Tenured Billings teacher fired by the district for poor performa - KTVQ.com | Q2 | Continuous News Coverage | Billings, MT

Tenured Billings teacher fired by the district for poor performance

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Kramlich (MTN News Photo) Kramlich (MTN News Photo)
(MTN News Photo) (MTN News Photo)

A tenured Billings middle school teacher was fired by School District 2 on Wednesday.

Mark Kramlich, a history teacher in the district since 2008, was terminated by the board of trustees for poor performance.

Kramlich alleged workplace bullying by school administrators and SD2 Superintendent Terry Bouck.

The four hour hearing at the Lincoln Center reviewed his performance as a teacher in the district.

"Mark Kramlich should not be teaching our students," said Bouck.

Kramlich began his career at Will James Middle School. He became tenured after four contracts with the district.

Because Kramlich was a tenured teacher, the district must have good/just cause.

Throughout his time in SD2, Kramlich received numerous evaluations from the district where he says he had received positive remarks throughout his tenure. Most recently, it noted poor performance and lack of corrective action to his teaching.

The district also received complaints from parents and students, but Kramlich said he was never allowed to address those concerns with those who complained.

The teacher's union chose not to represent Kramlich for the hearing.

He was transferred to Medicine Crow Middle School for the 2016-17 school year, school officials said, as a fresh start to his career.

Kramlich says he requested the transfer. On Wednesday, Medicine Crow Principal Nikki Hoffman and Associate Principal Tyler Blood testified on Kramlich's actions throughout the school year, saying he failed to take advantage of the fresh start.

"He is not the type of teacher we want in the school district," said Hoffman. "He came under our radar through parent calls, emails. We realized by the end of October something was not right."

Kramlich challenged a number of the district's evaluations of his performance.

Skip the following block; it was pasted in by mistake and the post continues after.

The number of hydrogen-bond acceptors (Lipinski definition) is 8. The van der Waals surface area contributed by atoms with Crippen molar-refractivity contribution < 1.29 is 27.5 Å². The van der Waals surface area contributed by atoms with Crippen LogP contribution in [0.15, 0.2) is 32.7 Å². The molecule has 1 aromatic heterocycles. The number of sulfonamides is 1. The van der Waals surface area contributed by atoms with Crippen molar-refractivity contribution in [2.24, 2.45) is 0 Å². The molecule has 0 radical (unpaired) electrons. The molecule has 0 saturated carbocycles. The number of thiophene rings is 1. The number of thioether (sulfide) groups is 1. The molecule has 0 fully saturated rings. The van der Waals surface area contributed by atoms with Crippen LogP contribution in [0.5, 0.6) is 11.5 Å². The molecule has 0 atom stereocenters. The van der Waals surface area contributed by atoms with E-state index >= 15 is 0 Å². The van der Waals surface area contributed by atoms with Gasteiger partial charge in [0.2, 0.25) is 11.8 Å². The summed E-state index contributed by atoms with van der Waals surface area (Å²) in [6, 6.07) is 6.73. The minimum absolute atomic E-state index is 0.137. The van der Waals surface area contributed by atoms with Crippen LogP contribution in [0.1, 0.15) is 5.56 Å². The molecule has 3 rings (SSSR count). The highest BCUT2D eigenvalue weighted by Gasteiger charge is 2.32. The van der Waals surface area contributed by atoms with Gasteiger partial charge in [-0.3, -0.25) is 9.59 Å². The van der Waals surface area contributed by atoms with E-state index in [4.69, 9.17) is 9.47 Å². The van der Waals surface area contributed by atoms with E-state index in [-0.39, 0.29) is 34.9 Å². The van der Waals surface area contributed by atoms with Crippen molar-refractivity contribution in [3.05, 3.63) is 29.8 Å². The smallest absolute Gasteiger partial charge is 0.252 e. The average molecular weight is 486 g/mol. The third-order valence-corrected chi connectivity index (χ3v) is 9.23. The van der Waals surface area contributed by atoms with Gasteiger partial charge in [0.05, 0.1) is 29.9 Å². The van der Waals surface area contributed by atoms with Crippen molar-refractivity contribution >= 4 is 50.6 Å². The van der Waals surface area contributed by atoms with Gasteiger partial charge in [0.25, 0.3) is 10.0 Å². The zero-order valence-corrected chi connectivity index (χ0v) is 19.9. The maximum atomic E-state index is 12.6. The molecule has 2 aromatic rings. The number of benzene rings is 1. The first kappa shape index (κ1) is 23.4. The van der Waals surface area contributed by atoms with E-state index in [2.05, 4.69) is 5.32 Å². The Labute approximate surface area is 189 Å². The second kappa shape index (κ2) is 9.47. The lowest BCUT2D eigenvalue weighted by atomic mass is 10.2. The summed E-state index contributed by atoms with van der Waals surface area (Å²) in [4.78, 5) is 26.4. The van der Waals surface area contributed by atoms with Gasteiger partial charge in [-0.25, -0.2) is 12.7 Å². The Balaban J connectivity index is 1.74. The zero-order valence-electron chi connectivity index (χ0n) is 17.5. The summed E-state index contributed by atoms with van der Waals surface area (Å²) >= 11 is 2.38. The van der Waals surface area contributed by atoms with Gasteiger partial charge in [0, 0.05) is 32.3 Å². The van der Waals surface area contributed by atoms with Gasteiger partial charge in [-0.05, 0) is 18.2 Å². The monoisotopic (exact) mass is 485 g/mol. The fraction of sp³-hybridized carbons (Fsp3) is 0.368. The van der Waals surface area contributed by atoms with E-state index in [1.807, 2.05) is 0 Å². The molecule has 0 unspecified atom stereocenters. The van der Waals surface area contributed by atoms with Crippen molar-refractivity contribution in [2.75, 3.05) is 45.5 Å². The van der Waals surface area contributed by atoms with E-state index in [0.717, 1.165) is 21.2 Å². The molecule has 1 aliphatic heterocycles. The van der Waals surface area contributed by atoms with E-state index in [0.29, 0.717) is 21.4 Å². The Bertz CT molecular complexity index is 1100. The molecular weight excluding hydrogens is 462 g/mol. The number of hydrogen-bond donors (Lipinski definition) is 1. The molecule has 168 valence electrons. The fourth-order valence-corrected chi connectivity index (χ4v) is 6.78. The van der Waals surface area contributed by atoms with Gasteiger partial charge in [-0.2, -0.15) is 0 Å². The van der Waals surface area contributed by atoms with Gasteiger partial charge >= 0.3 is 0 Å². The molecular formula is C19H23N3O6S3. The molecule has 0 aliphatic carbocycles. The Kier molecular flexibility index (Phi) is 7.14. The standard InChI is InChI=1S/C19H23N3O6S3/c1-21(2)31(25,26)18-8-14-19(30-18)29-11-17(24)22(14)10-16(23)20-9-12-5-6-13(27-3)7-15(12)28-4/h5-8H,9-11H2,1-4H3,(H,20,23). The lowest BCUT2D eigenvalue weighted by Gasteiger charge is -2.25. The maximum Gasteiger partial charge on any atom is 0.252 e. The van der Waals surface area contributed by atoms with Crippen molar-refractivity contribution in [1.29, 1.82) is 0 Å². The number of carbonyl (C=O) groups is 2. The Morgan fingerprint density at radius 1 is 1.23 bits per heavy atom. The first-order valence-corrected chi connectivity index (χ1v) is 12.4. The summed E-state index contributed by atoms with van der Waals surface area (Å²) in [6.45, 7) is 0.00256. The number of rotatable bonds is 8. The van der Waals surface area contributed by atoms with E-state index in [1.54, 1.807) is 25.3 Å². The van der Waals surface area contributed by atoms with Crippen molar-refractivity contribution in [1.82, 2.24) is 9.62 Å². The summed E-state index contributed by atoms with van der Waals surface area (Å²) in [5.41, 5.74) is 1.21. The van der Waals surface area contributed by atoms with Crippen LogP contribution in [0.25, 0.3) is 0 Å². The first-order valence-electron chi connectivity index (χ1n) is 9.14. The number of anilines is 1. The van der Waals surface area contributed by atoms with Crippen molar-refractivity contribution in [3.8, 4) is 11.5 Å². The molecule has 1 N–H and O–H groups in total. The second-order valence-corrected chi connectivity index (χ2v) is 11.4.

Officials said Kramlich was disorganized, did not give students structure in lesson plans, did not take attendance nor enter grades, and provided examples of failure to perform his duties as a teacher.

After the district's testimony, Kramlich spoke to the board of trustees, disagreeing with areas of the assessment.

He said he was targeted by the school administration for years and filed a grievance in May.

A subsequent investigation found Kramlich's allegations did not have merit.

In an allegation during the meeting, Kramlich said Bouck verbally told Kramlich he would fire him. Kramlich also said a union representative witnessed the exchanges.

Administration later pointed out that the meetings were in regards to a possible termination hearing that could lead to Kramlich's dismissal.

Throughout the last school year, a number of students requested to be transferred from Kramlich's class.

In the Spring, a large project assigned to the students on the Civil War. The project, according to Hoffman, did not have expectation, due dates, or goals. Of the four classes, 54 percent completed the project.

Kramlich was also accused of calling his student "f*cking idiots" before a field trip.

Hoffman did not know of Kramlich's prior history at Will James until this week where she was able to view concerns and comments of Kramlich's performance.

"The same types of concerns persisted through three different administrators," Hoffman said.

After four hours of testimony, including Kramlich's rebuttal to accusations, the board of trustees approved the recommendation of terminating Kramlich's contract.

Kramlich declined to speak with Q2 News after the meeting, but stood by his comments and conduct.

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